Avoiding another DubaiFortunately, there are signs that the shock caused by Dubai’s call for a debt moratorium will end soon. But the aftereffects are likely to remain. If last year’s global economic crisis caused loan-deposit problems for foreign exchange holdings or financial banks, the influence of this year’s Dubai debacle has led global financial markets to closely examine their foreign debt.
Government debt is currently piling up around the world. That’s usually considered a postwar situation. The reason for the increase in national debt is that governments are increasing their financial investments to overcome the economic crisis and using public funds to nationalize insolvent finance institutions. Some even say that last year’s financial crisis has now become an economic crisis - the two are similar in terms but the problems are different in structure.
The public debt of the United States, calculated as a percentage of its annual gross domestic product, was 30 percent in the early 1990s. Currently, however, the percentage is hovering around 50. The White House anticipates the ratio will exceed 100 percent by 2019, which means the United States will have to spend more than 20 percent of its annual budget on its national debt should the current zero interest rate rise to the 3 percent level.
Korea’s public debt as a percentage of its annual GDP is around 35 percent as of this year, which is lower than that of other developed countries. But Korea’s deficit is increasing at one of the fastest rates in the world, and the national debt percentage is anticipated to reach 50 percent by the year 2013. For a country with a limited free economy, the ratio is nowhere near safe.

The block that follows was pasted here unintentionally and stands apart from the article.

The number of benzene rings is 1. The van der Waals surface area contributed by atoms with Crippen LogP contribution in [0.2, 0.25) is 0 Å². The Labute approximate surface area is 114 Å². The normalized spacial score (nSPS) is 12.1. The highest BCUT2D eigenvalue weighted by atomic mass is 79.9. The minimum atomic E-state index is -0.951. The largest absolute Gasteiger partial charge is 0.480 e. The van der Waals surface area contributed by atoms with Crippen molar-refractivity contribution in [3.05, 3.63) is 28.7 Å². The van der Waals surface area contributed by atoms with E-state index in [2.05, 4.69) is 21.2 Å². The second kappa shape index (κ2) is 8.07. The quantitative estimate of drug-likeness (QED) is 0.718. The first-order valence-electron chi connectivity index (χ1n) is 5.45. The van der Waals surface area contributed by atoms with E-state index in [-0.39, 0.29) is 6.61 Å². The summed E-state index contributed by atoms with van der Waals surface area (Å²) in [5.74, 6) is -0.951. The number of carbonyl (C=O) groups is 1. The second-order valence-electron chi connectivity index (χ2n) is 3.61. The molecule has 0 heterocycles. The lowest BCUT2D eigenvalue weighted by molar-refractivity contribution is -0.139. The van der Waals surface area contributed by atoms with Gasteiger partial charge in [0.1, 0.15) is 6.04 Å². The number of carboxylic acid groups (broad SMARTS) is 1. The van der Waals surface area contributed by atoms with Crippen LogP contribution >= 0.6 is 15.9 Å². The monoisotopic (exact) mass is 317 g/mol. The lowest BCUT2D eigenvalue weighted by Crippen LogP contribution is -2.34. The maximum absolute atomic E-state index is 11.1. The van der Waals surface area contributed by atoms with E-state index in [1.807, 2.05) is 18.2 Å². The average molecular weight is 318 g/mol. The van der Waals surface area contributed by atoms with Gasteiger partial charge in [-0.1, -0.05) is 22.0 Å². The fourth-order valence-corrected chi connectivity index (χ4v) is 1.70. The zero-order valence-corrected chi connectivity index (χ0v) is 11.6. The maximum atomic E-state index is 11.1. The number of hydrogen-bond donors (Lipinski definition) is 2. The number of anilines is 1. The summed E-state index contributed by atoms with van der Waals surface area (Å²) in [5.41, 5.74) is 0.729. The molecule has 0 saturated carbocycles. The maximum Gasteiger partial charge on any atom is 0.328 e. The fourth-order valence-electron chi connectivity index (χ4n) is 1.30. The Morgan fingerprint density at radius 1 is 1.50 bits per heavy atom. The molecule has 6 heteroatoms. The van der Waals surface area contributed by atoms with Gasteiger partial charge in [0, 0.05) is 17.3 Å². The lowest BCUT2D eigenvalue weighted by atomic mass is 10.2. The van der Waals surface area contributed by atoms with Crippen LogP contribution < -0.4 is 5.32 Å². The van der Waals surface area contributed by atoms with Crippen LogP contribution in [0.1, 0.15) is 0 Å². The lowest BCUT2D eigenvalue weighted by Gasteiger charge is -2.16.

If predictions that Korea’s economic growth rate next year will reach the 5 percent level prove correct, there will be room for Korea to work on improving its national debt. We must devise measures to counter the liability crisis that is sure to hit the world after the economic crisis. First, the country should work harder to verify the appropriateness of large-scale public projects and should decrease its budget for projects that are inefficient. Rather than reducing taxes indiscreetly, there should be policies to increase tax revenue.
It has become impossible to keep increasing the budget. Global credit firms could start giving countries low credit ratings, and if a country is rated as financially unstable even once, it will be hard for that country to overcome its credit rating. When foreign creditors pull out, it is difficult to escape incidents like the one in Dubai. As long as the level of the national debt remains the key to a nation’s survival, Korea should focus on reducing its national debt.
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